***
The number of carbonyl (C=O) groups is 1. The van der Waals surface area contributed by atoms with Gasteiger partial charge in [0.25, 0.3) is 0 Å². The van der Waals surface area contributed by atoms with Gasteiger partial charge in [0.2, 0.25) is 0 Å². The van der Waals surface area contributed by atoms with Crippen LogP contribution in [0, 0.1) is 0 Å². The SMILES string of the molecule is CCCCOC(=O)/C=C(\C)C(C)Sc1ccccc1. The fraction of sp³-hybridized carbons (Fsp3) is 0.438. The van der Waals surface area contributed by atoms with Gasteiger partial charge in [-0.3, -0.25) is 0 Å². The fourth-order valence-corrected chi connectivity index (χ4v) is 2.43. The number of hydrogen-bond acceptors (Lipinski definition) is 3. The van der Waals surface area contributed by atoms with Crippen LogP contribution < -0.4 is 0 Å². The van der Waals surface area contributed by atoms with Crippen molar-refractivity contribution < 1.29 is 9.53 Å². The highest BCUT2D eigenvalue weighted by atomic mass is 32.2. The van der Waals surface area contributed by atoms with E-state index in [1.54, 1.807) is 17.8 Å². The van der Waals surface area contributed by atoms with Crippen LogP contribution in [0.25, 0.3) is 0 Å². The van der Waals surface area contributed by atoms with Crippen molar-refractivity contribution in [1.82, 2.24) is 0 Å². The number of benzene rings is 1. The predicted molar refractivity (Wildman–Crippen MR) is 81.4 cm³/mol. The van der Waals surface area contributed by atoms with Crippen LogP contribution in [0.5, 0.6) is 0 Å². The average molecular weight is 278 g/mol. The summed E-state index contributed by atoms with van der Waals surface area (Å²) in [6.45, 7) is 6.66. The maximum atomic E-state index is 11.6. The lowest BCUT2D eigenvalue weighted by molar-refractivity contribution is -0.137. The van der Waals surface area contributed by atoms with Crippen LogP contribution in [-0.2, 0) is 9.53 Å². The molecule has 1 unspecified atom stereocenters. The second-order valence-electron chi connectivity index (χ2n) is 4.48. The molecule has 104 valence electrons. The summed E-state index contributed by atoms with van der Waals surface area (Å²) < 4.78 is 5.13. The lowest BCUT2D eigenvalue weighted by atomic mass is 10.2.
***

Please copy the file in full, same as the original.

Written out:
The number of carbonyl (C=O) groups is 1. The van der Waals surface area contributed by atoms with Gasteiger partial charge in [0.25, 0.3) is 0 Å². The van der Waals surface area contributed by atoms with Gasteiger partial charge in [0.2, 0.25) is 0 Å². The van der Waals surface area contributed by atoms with Crippen LogP contribution in [0, 0.1) is 0 Å². The SMILES string of the molecule is CCCCOC(=O)/C=C(\C)C(C)Sc1ccccc1. The fraction of sp³-hybridized carbons (Fsp3) is 0.438. The van der Waals surface area contributed by atoms with Gasteiger partial charge in [-0.3, -0.25) is 0 Å². The fourth-order valence-corrected chi connectivity index (χ4v) is 2.43. The number of hydrogen-bond acceptors (Lipinski definition) is 3. The van der Waals surface area contributed by atoms with Crippen LogP contribution < -0.4 is 0 Å². The van der Waals surface area contributed by atoms with Crippen molar-refractivity contribution < 1.29 is 9.53 Å². The highest BCUT2D eigenvalue weighted by atomic mass is 32.2. The van der Waals surface area contributed by atoms with E-state index in [1.54, 1.807) is 17.8 Å². The van der Waals surface area contributed by atoms with Crippen LogP contribution in [0.25, 0.3) is 0 Å². The van der Waals surface area contributed by atoms with Crippen molar-refractivity contribution in [1.82, 2.24) is 0 Å². The number of benzene rings is 1. The predicted molar refractivity (Wildman–Crippen MR) is 81.4 cm³/mol. The van der Waals surface area contributed by atoms with Crippen LogP contribution in [0.5, 0.6) is 0 Å². The average molecular weight is 278 g/mol. The summed E-state index contributed by atoms with van der Waals surface area (Å²) in [6.45, 7) is 6.66. The maximum atomic E-state index is 11.6. The lowest BCUT2D eigenvalue weighted by molar-refractivity contribution is -0.137. The van der Waals surface area contributed by atoms with Crippen LogP contribution in [-0.2, 0) is 9.53 Å². The molecule has 1 unspecified atom stereocenters. The second-order valence-electron chi connectivity index (χ2n) is 4.48. The molecule has 104 valence electrons. The summed E-state index contributed by atoms with van der Waals surface area (Å²) < 4.78 is 5.13. The lowest BCUT2D eigenvalue weighted by atomic mass is 10.2.